The main merits of this study are: (1) it is the first investigation of the association between macronutrient intake and PSG measured sleep parameters as well as self-reported sleep problems in a relatively large sample; (2) we were able to adjust for a wide range of covariates including age, waist circumference, energy intake, education, smoking, alcohol intake, physical activity, shift work, depression, diabetes and medication.
Several limitations in our study need to be acknowledged. Firstly, asynchronous exploration between macronutrient and sleep were performed due to the mismatch of time of the PSG study and dietary survey. Secondly, due to the nature of the cross-sectional study, causation cannot be made. Thirdly, because the study only involved men, the findings may not be generalised to women. In addition, we only conducted one overnight PSG assessment as it is not practical to have multiple night PSG assessments in large epidemiological studies. Despite objective sleep measurement, dietary intake was estimated by FFQ, rather than 24-h food recall or actual weighing. 24-h food recall provides meal specific food intake information, which has been suggested to be associated with circadian adaption [37]. However, it is impractical to conduct 24-h food recall in studies with large sample size, and 24-h recall does not capture a long term dietary habit as FFQ does.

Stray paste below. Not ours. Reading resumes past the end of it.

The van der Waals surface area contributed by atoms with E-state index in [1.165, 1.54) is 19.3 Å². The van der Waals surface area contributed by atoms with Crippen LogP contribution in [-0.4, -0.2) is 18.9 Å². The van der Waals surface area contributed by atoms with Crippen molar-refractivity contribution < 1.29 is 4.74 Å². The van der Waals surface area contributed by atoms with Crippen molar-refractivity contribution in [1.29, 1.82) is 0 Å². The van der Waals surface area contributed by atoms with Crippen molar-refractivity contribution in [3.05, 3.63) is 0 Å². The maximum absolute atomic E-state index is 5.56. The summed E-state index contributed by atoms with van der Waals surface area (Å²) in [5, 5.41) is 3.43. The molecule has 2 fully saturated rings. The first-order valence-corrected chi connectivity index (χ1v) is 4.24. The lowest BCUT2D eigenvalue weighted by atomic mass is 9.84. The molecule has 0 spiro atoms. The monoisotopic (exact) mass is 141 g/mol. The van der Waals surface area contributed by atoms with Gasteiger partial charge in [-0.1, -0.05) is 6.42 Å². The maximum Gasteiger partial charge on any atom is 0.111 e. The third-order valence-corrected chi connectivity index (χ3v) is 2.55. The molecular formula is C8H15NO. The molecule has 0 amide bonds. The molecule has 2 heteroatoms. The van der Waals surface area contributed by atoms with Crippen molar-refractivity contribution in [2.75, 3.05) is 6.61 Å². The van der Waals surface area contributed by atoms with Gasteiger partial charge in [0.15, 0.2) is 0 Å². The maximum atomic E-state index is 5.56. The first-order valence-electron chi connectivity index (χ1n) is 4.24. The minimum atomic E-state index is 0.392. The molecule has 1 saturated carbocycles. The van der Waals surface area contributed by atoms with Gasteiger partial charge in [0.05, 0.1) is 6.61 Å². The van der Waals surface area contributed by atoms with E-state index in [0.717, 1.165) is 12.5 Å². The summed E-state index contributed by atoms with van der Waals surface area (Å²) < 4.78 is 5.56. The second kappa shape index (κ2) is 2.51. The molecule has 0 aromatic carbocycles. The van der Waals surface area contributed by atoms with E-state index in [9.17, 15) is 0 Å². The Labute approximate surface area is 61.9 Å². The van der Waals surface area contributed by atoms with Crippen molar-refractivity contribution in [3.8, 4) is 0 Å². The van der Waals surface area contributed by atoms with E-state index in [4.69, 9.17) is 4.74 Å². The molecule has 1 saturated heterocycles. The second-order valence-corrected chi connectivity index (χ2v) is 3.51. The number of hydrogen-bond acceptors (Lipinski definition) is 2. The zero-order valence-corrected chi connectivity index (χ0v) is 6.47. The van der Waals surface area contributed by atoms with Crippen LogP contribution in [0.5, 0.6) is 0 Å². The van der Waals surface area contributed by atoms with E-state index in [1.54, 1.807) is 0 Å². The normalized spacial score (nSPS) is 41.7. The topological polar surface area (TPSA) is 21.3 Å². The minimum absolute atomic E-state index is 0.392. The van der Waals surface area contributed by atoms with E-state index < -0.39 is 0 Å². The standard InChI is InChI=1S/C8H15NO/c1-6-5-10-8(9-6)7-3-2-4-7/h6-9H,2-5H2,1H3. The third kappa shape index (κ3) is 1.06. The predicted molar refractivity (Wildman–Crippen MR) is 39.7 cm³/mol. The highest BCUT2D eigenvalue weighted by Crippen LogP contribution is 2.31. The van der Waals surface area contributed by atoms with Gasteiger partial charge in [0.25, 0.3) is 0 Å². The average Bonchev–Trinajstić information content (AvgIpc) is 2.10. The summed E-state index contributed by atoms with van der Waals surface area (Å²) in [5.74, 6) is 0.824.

In conclusion, high fat intake was associated with daytime sleepiness and high AHI. BMI mediates the association between fat and AHI but not daytime sleepiness. Although a public health benefit is suggested, future studies are needed to confirm the findings at the population level.

Supplementary Materials

The following are available online at https://www.mdpi.com/2072-6643/8/4/207s1.

Acknowledgments

The present study was supported by the National Health and Medical Research Council of Australia (NHMRC Project Grant 627227).

Author Contributions